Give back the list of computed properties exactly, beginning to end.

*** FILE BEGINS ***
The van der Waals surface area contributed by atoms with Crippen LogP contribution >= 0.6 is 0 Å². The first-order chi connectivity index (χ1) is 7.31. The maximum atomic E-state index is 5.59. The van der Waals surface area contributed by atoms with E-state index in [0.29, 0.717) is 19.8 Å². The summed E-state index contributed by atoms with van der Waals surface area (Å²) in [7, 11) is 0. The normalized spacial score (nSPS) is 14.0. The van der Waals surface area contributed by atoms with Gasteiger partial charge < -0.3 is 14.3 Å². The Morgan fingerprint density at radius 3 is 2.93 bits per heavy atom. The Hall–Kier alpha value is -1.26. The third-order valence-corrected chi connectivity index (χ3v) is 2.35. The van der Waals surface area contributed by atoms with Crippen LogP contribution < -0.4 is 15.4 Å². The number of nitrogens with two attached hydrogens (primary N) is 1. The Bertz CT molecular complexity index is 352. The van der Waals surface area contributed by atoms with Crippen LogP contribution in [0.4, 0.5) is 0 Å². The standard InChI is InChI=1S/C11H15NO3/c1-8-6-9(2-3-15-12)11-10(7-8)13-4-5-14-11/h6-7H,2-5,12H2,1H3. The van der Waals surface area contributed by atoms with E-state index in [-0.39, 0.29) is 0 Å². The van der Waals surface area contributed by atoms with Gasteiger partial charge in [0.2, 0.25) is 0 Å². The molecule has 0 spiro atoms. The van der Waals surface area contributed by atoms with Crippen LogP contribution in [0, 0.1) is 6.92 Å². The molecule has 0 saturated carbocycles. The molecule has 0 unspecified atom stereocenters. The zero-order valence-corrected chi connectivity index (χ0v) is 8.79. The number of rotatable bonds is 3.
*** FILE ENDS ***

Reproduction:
The van der Waals surface area contributed by atoms with Crippen LogP contribution >= 0.6 is 0 Å². The first-order chi connectivity index (χ1) is 7.31. The maximum atomic E-state index is 5.59. The van der Waals surface area contributed by atoms with E-state index in [0.29, 0.717) is 19.8 Å². The summed E-state index contributed by atoms with van der Waals surface area (Å²) in [7, 11) is 0. The normalized spacial score (nSPS) is 14.0. The van der Waals surface area contributed by atoms with Gasteiger partial charge < -0.3 is 14.3 Å². The Morgan fingerprint density at radius 3 is 2.93 bits per heavy atom. The Hall–Kier alpha value is -1.26. The third-order valence-corrected chi connectivity index (χ3v) is 2.35. The van der Waals surface area contributed by atoms with Crippen LogP contribution < -0.4 is 15.4 Å². The number of nitrogens with two attached hydrogens (primary N) is 1. The Bertz CT molecular complexity index is 352. The van der Waals surface area contributed by atoms with Crippen LogP contribution in [0.4, 0.5) is 0 Å². The standard InChI is InChI=1S/C11H15NO3/c1-8-6-9(2-3-15-12)11-10(7-8)13-4-5-14-11/h6-7H,2-5,12H2,1H3. The van der Waals surface area contributed by atoms with E-state index in [-0.39, 0.29) is 0 Å². The van der Waals surface area contributed by atoms with Gasteiger partial charge in [0.2, 0.25) is 0 Å². The molecule has 0 spiro atoms. The van der Waals surface area contributed by atoms with Crippen LogP contribution in [0, 0.1) is 6.92 Å². The molecule has 0 saturated carbocycles. The molecule has 0 unspecified atom stereocenters. The zero-order valence-corrected chi connectivity index (χ0v) is 8.79. The number of rotatable bonds is 3.